My dad bought our pine cottage on Georgian Bay for the princely sum of $30,200. His final offer on the little place that was built in the late 1950s was $200 over that of the other buyer, and that sealed the deal. That’s all it took back in 1983 to purchase 1.5 acres of prime waterfront located three hours north of Toronto.

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I was 13 years old at the time and spent a good chunk of my summers from that point on exploring the woods around our property, building forts, swimming, fishing and sailing. As I got to know the landscape up there on an intimate level, I became more comfortable there than in the concrete confines of Toronto, where I’d always felt like a bit of a stranger. The big city didn’t speak to me like the sprawling Canadian Shield landscape dotted with white pines and surrounded by crystalline waters. This was a place that spoke to me of adventure, of endless possibility, where mind and body could roam free. It gave me somewhere I could really be myself.

gghFrank Wolf

As I got older and started to broaden my adventures out to some of the most remote corners of our country and the world, I would always return in late summer and spend a few weeks there to savour the experience of the mission just completed, relaxing and recreating in my favourite place on earth. Even though I’ve lived on the west coast for most of my life now, I still spend a month or two at the cottage every year. Life on the west coast pleases my mind and body, but time at the cottage fills my heart and soul. I began incorporating it into my adventures, finishing my 3,100-kilometre Borealis canoe trip from Winnipeg there in 2007, and in 2015 I started off from the cottage on a 750- kilometre music tour by canoe to Ottawa with my friend Peirson Ross to promote his latest album in a journey I chronicled in the documentary Wild Ones. The cottage makes guest appearances in both of those films.

Over the years, life in our family has changed. My brother and father passed away, the house in Toronto sold, but the cottage remains. It was my dad’s favourite place and he worked on it tirelessly on it until his final days. His essence is still there, reminders of him in the touches all around the property—the wood finishing, the brick wall behind the wood stove, the mast of his beloved sailboat stashed at the end of the deck.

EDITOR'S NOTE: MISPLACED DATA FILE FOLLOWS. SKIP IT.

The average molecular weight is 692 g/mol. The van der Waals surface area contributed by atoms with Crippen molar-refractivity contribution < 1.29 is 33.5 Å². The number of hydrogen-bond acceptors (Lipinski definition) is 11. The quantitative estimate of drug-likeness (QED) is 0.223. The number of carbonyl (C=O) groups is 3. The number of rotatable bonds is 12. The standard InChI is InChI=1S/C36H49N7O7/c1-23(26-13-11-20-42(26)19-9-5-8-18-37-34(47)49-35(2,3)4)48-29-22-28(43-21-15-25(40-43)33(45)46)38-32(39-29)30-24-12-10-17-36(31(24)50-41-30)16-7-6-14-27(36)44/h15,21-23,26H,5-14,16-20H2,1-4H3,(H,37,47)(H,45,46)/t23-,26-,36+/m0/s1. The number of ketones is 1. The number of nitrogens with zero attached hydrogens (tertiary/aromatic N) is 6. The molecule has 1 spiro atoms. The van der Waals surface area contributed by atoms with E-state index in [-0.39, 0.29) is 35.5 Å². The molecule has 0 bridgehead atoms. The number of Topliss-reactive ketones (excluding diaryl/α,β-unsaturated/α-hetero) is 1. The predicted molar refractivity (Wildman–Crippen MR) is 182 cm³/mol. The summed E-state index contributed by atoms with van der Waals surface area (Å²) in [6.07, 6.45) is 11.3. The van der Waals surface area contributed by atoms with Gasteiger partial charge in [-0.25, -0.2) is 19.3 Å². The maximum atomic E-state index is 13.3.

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I’ve spent more time than ever there in recent years, particularly in winter, including the past two Christmases. I just returned recently from a week of skiing over the frozen lakes and bays of the area. It doesn’t have winter plumbing, so I have to chop a hole in the ice to haul water and use the two-seater outhouse in the back for my daily ruminations. It has electricity though, and gets as warm as a cocoon once the wood stove gets going. My 80-years young mom joined me, and we spent quality time wandering the woods, stacking wood, playing board games and eating good meals.

asfdsfFrank Wolf

Life is simple there, and with only a single shaky bar of cell service and no internet, it’s a great writing and reading retreat for me. Sitting in my chair with a view over the bay, it’s a sublime spot to become absorbed in pleasing work. As the writer John Vaillant once told me, “Those writing spaces need to be cherished.” And I do indeed cherish it. I wrote a good chunk of my book Lines on a Map there.

The place has gone up in price over the years but is irreplaceable. Many of the old cabins in the area have been knocked down and supplanted by soulless mansions too large and impractical to be anything more than vain monuments to accumulated wealth. More than a physical thing, our cottage is a space for spiritual growth, reflection and grounding. Its intrinsic value is far beyond anything dollars could buy—a place interwoven into the fabric of my life like an old reliable friend I can count on whenever I need them. Home is where the heart is, and mine beats within that little pine cottage on Georgian Bay.

hjhjFrank Wolf